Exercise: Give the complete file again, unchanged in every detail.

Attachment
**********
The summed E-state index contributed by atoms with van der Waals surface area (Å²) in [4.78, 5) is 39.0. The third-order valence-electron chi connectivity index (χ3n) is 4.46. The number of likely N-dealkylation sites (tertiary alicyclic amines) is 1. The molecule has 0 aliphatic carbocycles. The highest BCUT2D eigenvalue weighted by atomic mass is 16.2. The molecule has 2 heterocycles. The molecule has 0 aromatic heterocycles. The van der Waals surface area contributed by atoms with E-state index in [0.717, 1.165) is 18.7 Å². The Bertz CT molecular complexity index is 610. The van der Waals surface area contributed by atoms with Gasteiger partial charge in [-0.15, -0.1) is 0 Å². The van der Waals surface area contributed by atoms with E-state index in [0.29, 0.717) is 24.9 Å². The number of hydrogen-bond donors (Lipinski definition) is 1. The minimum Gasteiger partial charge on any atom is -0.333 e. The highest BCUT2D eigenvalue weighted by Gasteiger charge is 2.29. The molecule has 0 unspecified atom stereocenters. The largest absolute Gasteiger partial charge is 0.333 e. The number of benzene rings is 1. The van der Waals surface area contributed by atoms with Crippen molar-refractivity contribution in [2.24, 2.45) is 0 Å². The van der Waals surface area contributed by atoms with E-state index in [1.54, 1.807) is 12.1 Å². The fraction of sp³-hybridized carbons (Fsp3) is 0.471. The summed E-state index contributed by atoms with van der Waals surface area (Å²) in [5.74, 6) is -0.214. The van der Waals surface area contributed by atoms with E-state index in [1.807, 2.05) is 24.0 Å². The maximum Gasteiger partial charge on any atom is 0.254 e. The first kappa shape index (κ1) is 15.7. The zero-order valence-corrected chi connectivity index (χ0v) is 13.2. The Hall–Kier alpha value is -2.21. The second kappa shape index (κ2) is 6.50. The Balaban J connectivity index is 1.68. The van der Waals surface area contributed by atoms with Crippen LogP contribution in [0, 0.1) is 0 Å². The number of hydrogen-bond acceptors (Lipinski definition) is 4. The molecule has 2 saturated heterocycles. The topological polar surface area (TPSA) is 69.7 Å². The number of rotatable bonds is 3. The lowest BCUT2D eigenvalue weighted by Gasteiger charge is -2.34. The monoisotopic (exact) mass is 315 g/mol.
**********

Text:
The summed E-state index contributed by atoms with van der Waals surface area (Å²) in [4.78, 5) is 39.0. The third-order valence-electron chi connectivity index (χ3n) is 4.46. The number of likely N-dealkylation sites (tertiary alicyclic amines) is 1. The molecule has 0 aliphatic carbocycles. The highest BCUT2D eigenvalue weighted by atomic mass is 16.2. The molecule has 2 heterocycles. The molecule has 0 aromatic heterocycles. The van der Waals surface area contributed by atoms with E-state index in [0.717, 1.165) is 18.7 Å². The Bertz CT molecular complexity index is 610. The van der Waals surface area contributed by atoms with Gasteiger partial charge in [-0.15, -0.1) is 0 Å². The van der Waals surface area contributed by atoms with E-state index in [0.29, 0.717) is 24.9 Å². The number of hydrogen-bond donors (Lipinski definition) is 1. The minimum Gasteiger partial charge on any atom is -0.333 e. The highest BCUT2D eigenvalue weighted by Gasteiger charge is 2.29. The molecule has 0 unspecified atom stereocenters. The largest absolute Gasteiger partial charge is 0.333 e. The number of benzene rings is 1. The van der Waals surface area contributed by atoms with Crippen molar-refractivity contribution in [2.24, 2.45) is 0 Å². The van der Waals surface area contributed by atoms with E-state index in [1.54, 1.807) is 12.1 Å². The fraction of sp³-hybridized carbons (Fsp3) is 0.471. The summed E-state index contributed by atoms with van der Waals surface area (Å²) in [5.74, 6) is -0.214. The van der Waals surface area contributed by atoms with E-state index in [1.807, 2.05) is 24.0 Å². The maximum Gasteiger partial charge on any atom is 0.254 e. The first kappa shape index (κ1) is 15.7. The zero-order valence-corrected chi connectivity index (χ0v) is 13.2. The Hall–Kier alpha value is -2.21. The second kappa shape index (κ2) is 6.50. The Balaban J connectivity index is 1.68. The van der Waals surface area contributed by atoms with Crippen LogP contribution in [0, 0.1) is 0 Å². The number of hydrogen-bond acceptors (Lipinski definition) is 4. The molecule has 2 saturated heterocycles. The topological polar surface area (TPSA) is 69.7 Å². The number of rotatable bonds is 3. The lowest BCUT2D eigenvalue weighted by Gasteiger charge is -2.34. The monoisotopic (exact) mass is 315 g/mol.